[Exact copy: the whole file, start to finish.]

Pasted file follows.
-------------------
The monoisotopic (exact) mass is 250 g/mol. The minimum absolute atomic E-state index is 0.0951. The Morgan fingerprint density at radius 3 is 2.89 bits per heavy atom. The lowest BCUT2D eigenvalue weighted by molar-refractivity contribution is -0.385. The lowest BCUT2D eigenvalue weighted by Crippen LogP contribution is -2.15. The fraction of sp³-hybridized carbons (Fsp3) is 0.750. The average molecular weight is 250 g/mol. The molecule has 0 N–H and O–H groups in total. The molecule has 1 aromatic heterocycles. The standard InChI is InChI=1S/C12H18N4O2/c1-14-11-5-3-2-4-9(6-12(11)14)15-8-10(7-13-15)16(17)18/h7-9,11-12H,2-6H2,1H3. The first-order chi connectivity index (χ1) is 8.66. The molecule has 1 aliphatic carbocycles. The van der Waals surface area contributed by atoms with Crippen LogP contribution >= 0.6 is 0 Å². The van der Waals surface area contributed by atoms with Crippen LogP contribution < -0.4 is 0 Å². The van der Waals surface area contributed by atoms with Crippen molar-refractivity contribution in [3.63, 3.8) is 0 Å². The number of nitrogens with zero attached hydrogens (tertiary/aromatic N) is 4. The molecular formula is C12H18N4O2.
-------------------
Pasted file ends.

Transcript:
The monoisotopic (exact) mass is 250 g/mol. The minimum absolute atomic E-state index is 0.0951. The Morgan fingerprint density at radius 3 is 2.89 bits per heavy atom. The lowest BCUT2D eigenvalue weighted by molar-refractivity contribution is -0.385. The lowest BCUT2D eigenvalue weighted by Crippen LogP contribution is -2.15. The fraction of sp³-hybridized carbons (Fsp3) is 0.750. The average molecular weight is 250 g/mol. The molecule has 0 N–H and O–H groups in total. The molecule has 1 aromatic heterocycles. The standard InChI is InChI=1S/C12H18N4O2/c1-14-11-5-3-2-4-9(6-12(11)14)15-8-10(7-13-15)16(17)18/h7-9,11-12H,2-6H2,1H3. The first-order chi connectivity index (χ1) is 8.66. The molecule has 1 aliphatic carbocycles. The van der Waals surface area contributed by atoms with Crippen LogP contribution >= 0.6 is 0 Å². The van der Waals surface area contributed by atoms with Crippen LogP contribution < -0.4 is 0 Å². The van der Waals surface area contributed by atoms with Crippen molar-refractivity contribution in [3.63, 3.8) is 0 Å². The number of nitrogens with zero attached hydrogens (tertiary/aromatic N) is 4. The molecular formula is C12H18N4O2.